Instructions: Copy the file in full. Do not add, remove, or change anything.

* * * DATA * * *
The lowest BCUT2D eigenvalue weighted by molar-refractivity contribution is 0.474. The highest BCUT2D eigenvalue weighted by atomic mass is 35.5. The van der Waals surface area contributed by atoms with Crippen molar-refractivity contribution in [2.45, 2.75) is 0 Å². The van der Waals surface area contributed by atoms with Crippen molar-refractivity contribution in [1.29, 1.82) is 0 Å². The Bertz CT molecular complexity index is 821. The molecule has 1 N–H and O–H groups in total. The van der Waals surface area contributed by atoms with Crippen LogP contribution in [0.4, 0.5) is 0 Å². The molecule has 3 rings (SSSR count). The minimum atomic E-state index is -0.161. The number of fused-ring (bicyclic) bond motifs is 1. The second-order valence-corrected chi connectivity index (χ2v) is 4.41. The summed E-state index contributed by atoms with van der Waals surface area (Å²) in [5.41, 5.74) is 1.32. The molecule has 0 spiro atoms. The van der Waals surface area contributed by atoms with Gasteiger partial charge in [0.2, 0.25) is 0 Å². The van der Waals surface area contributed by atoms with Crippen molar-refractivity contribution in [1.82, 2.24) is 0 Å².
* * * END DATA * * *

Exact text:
The lowest BCUT2D eigenvalue weighted by molar-refractivity contribution is 0.474. The highest BCUT2D eigenvalue weighted by atomic mass is 35.5. The van der Waals surface area contributed by atoms with Crippen molar-refractivity contribution in [2.45, 2.75) is 0 Å². The van der Waals surface area contributed by atoms with Crippen molar-refractivity contribution in [1.29, 1.82) is 0 Å². The Bertz CT molecular complexity index is 821. The molecule has 1 N–H and O–H groups in total. The van der Waals surface area contributed by atoms with Crippen LogP contribution in [0.4, 0.5) is 0 Å². The molecule has 3 rings (SSSR count). The minimum atomic E-state index is -0.161. The number of fused-ring (bicyclic) bond motifs is 1. The second-order valence-corrected chi connectivity index (χ2v) is 4.41. The summed E-state index contributed by atoms with van der Waals surface area (Å²) in [5.41, 5.74) is 1.32. The molecule has 0 spiro atoms. The van der Waals surface area contributed by atoms with Gasteiger partial charge in [0.2, 0.25) is 0 Å². The van der Waals surface area contributed by atoms with Crippen molar-refractivity contribution in [1.82, 2.24) is 0 Å².